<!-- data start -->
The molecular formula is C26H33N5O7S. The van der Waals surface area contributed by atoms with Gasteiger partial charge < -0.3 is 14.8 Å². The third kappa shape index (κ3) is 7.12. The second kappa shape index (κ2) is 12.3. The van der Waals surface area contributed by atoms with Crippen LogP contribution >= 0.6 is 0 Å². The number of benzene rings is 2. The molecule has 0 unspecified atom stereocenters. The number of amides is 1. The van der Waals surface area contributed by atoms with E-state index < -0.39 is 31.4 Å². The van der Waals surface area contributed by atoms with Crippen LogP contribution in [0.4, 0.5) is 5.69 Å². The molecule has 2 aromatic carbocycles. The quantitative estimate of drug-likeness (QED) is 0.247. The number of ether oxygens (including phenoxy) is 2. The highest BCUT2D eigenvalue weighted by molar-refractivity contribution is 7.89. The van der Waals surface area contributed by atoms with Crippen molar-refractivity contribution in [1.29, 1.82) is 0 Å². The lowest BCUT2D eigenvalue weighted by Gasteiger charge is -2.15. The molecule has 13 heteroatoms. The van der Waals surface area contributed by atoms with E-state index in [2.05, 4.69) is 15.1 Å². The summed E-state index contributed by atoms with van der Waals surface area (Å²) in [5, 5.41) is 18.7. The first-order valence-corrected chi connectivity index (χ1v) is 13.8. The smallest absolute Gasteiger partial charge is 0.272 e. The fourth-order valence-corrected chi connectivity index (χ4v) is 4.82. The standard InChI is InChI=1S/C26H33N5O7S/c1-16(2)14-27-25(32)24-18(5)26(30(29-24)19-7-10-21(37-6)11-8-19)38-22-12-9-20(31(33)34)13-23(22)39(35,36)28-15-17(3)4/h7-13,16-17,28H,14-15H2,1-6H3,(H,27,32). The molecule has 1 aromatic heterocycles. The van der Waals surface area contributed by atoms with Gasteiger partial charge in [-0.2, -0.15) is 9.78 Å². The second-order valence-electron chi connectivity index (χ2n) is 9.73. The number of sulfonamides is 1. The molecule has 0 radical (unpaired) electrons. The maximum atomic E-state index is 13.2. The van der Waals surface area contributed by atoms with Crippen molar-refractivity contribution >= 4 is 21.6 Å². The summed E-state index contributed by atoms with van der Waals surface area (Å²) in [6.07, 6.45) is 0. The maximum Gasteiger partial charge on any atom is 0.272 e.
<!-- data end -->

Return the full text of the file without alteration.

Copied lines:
The molecular formula is C26H33N5O7S. The van der Waals surface area contributed by atoms with Gasteiger partial charge < -0.3 is 14.8 Å². The third kappa shape index (κ3) is 7.12. The second kappa shape index (κ2) is 12.3. The van der Waals surface area contributed by atoms with Crippen LogP contribution >= 0.6 is 0 Å². The number of benzene rings is 2. The molecule has 0 unspecified atom stereocenters. The number of amides is 1. The van der Waals surface area contributed by atoms with E-state index < -0.39 is 31.4 Å². The van der Waals surface area contributed by atoms with Crippen LogP contribution in [0.4, 0.5) is 5.69 Å². The molecule has 2 aromatic carbocycles. The quantitative estimate of drug-likeness (QED) is 0.247. The number of ether oxygens (including phenoxy) is 2. The highest BCUT2D eigenvalue weighted by molar-refractivity contribution is 7.89. The van der Waals surface area contributed by atoms with Crippen molar-refractivity contribution in [1.29, 1.82) is 0 Å². The lowest BCUT2D eigenvalue weighted by Gasteiger charge is -2.15. The molecule has 13 heteroatoms. The van der Waals surface area contributed by atoms with E-state index in [2.05, 4.69) is 15.1 Å². The summed E-state index contributed by atoms with van der Waals surface area (Å²) in [5, 5.41) is 18.7. The first-order valence-corrected chi connectivity index (χ1v) is 13.8. The smallest absolute Gasteiger partial charge is 0.272 e. The fourth-order valence-corrected chi connectivity index (χ4v) is 4.82. The standard InChI is InChI=1S/C26H33N5O7S/c1-16(2)14-27-25(32)24-18(5)26(30(29-24)19-7-10-21(37-6)11-8-19)38-22-12-9-20(31(33)34)13-23(22)39(35,36)28-15-17(3)4/h7-13,16-17,28H,14-15H2,1-6H3,(H,27,32). The molecule has 1 aromatic heterocycles. The van der Waals surface area contributed by atoms with Gasteiger partial charge in [-0.2, -0.15) is 9.78 Å². The second-order valence-electron chi connectivity index (χ2n) is 9.73. The number of sulfonamides is 1. The molecule has 0 radical (unpaired) electrons. The maximum atomic E-state index is 13.2. The van der Waals surface area contributed by atoms with Crippen molar-refractivity contribution >= 4 is 21.6 Å². The summed E-state index contributed by atoms with van der Waals surface area (Å²) in [6.07, 6.45) is 0. The maximum Gasteiger partial charge on any atom is 0.272 e.